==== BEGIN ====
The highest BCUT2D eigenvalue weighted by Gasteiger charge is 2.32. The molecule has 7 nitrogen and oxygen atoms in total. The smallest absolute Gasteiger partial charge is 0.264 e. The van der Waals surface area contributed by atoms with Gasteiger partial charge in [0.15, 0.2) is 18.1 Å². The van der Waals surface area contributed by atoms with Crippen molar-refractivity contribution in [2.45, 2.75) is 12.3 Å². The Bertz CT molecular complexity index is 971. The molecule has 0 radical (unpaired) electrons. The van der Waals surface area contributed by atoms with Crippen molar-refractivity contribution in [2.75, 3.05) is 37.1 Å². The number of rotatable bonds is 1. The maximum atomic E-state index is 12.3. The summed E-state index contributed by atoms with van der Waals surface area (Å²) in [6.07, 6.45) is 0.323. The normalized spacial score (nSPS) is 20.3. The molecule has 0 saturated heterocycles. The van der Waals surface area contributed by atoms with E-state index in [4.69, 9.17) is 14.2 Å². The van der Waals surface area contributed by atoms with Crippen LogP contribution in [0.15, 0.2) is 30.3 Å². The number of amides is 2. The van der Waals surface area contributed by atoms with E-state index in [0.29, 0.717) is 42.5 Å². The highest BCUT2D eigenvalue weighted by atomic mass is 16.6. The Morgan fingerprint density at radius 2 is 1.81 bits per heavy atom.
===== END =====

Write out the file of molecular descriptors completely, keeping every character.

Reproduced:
The highest BCUT2D eigenvalue weighted by Gasteiger charge is 2.32. The molecule has 7 nitrogen and oxygen atoms in total. The smallest absolute Gasteiger partial charge is 0.264 e. The van der Waals surface area contributed by atoms with Gasteiger partial charge in [0.15, 0.2) is 18.1 Å². The van der Waals surface area contributed by atoms with Crippen molar-refractivity contribution in [2.45, 2.75) is 12.3 Å². The Bertz CT molecular complexity index is 971. The molecule has 0 radical (unpaired) electrons. The van der Waals surface area contributed by atoms with Crippen molar-refractivity contribution in [2.75, 3.05) is 37.1 Å². The number of rotatable bonds is 1. The maximum atomic E-state index is 12.3. The summed E-state index contributed by atoms with van der Waals surface area (Å²) in [6.07, 6.45) is 0.323. The normalized spacial score (nSPS) is 20.3. The molecule has 0 saturated heterocycles. The van der Waals surface area contributed by atoms with E-state index in [4.69, 9.17) is 14.2 Å². The van der Waals surface area contributed by atoms with Crippen LogP contribution in [0.15, 0.2) is 30.3 Å². The number of amides is 2. The van der Waals surface area contributed by atoms with E-state index in [0.29, 0.717) is 42.5 Å². The highest BCUT2D eigenvalue weighted by atomic mass is 16.6. The Morgan fingerprint density at radius 2 is 1.81 bits per heavy atom.